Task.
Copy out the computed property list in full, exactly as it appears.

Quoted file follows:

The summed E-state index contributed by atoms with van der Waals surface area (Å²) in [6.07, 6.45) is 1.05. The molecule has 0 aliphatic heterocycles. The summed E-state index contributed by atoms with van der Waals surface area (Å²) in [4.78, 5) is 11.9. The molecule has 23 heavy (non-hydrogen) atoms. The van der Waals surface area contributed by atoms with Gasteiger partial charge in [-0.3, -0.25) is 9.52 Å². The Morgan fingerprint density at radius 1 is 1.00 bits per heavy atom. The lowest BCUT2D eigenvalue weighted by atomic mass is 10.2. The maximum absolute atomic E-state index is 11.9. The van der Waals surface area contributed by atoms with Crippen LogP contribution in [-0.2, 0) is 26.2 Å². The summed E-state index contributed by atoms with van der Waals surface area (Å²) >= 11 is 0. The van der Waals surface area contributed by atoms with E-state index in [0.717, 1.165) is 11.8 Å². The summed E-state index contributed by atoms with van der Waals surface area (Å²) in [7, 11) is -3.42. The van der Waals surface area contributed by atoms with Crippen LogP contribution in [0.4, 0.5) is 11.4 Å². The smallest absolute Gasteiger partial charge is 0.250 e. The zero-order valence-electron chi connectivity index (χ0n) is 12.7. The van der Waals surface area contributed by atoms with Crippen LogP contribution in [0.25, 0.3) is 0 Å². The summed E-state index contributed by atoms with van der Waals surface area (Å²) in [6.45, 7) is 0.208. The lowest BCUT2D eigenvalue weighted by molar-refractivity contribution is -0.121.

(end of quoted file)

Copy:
The summed E-state index contributed by atoms with van der Waals surface area (Å²) in [6.07, 6.45) is 1.05. The molecule has 0 aliphatic heterocycles. The summed E-state index contributed by atoms with van der Waals surface area (Å²) in [4.78, 5) is 11.9. The molecule has 23 heavy (non-hydrogen) atoms. The van der Waals surface area contributed by atoms with Gasteiger partial charge in [-0.3, -0.25) is 9.52 Å². The Morgan fingerprint density at radius 1 is 1.00 bits per heavy atom. The lowest BCUT2D eigenvalue weighted by atomic mass is 10.2. The maximum absolute atomic E-state index is 11.9. The van der Waals surface area contributed by atoms with Crippen LogP contribution in [-0.2, 0) is 26.2 Å². The summed E-state index contributed by atoms with van der Waals surface area (Å²) >= 11 is 0. The van der Waals surface area contributed by atoms with E-state index in [0.717, 1.165) is 11.8 Å². The summed E-state index contributed by atoms with van der Waals surface area (Å²) in [7, 11) is -3.42. The van der Waals surface area contributed by atoms with Crippen LogP contribution in [0.4, 0.5) is 11.4 Å². The smallest absolute Gasteiger partial charge is 0.250 e. The zero-order valence-electron chi connectivity index (χ0n) is 12.7. The van der Waals surface area contributed by atoms with Crippen LogP contribution in [0.25, 0.3) is 0 Å². The summed E-state index contributed by atoms with van der Waals surface area (Å²) in [6.45, 7) is 0.208. The lowest BCUT2D eigenvalue weighted by molar-refractivity contribution is -0.121.